John Flavel (1628-1691), son of a Puritan minister who died in prison for his Nonconformity, was educated at University College, oxford, and laboured for almost the entire period of his ministry at Dartmouth, Devon. Having all the characteristics of the tradition to which he belonged — a tradition which believed that preaching should be ‘hissing hot’, searching, and expository — Flavel attained to pre-eminence in his ability to combine both instruction and appeal to the heart. Some Puritans might be more learned than he, and some more quaint, but for all-round usefulness none was his superior.
The repeated editions of Flavel’s Works bear their own witness to his popularity: five times were The Works of John Flavel issued in the 18th century and at least three times in the 19th. He was a favourite with Jonathan Edwards and George Whitefield (who ranked him with John Bunyan and Matthew Henry), and, a century later, with such Scottish evangelical leaders as R. M. M’Cheyne and Andrew Bonar. But it was in the homes of Christian people that Flavel made his greatest appeal and influenced rising generations: Archibald Alexander, the first professor at Princeton Seminary, read him while still a ‘teenager’ and recorded in later life, ‘To John Flavel I certainly owe more than to any uninspired author.’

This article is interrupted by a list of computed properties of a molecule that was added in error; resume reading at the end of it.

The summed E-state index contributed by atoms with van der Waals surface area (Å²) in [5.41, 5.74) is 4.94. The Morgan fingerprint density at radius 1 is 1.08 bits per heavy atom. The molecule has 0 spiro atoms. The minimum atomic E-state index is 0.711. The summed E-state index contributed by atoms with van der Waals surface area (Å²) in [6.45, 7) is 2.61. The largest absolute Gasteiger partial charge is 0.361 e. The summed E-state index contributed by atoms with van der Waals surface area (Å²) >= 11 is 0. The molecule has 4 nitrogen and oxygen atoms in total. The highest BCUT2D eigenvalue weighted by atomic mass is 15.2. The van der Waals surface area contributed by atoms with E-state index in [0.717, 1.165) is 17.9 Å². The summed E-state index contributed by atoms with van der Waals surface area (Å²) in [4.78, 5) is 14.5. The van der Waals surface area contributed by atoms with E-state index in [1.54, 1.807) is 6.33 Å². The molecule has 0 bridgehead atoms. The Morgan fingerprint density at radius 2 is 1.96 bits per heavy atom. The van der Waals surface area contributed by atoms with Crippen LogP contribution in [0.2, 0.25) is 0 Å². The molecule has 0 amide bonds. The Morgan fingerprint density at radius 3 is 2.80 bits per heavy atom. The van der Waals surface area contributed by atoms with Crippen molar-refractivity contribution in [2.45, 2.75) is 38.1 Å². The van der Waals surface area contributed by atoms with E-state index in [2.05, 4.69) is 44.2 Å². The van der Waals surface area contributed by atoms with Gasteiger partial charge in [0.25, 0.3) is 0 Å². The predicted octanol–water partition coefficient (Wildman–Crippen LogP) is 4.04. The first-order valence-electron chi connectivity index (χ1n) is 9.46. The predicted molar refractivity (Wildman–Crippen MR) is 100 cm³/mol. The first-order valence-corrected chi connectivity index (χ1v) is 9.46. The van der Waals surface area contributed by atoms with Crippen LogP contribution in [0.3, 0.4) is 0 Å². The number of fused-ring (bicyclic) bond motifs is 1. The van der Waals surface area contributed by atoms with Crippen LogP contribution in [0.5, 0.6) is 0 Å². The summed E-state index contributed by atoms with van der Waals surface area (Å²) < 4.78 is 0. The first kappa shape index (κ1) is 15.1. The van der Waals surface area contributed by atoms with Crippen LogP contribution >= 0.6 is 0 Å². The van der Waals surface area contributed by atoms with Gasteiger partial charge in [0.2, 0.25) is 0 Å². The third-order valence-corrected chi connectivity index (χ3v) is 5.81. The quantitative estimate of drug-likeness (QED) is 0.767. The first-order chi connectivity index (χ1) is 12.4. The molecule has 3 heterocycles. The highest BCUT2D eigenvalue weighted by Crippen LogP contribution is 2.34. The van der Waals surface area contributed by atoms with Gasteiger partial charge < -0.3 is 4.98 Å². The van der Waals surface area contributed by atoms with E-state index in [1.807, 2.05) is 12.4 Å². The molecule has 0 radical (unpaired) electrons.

Flavel’s complete works had long been unobtainable until reprinted by the Trust in 1968. His six volumes are in themselves a library of the best Puritan divinity and a set will be a life-long treasure to those who possess it. He is one of that small number of evangelical writers who can by their lucidity and simplicity help those at the beginning of the Christian life and at the same time be a strong companion to those who near its end.
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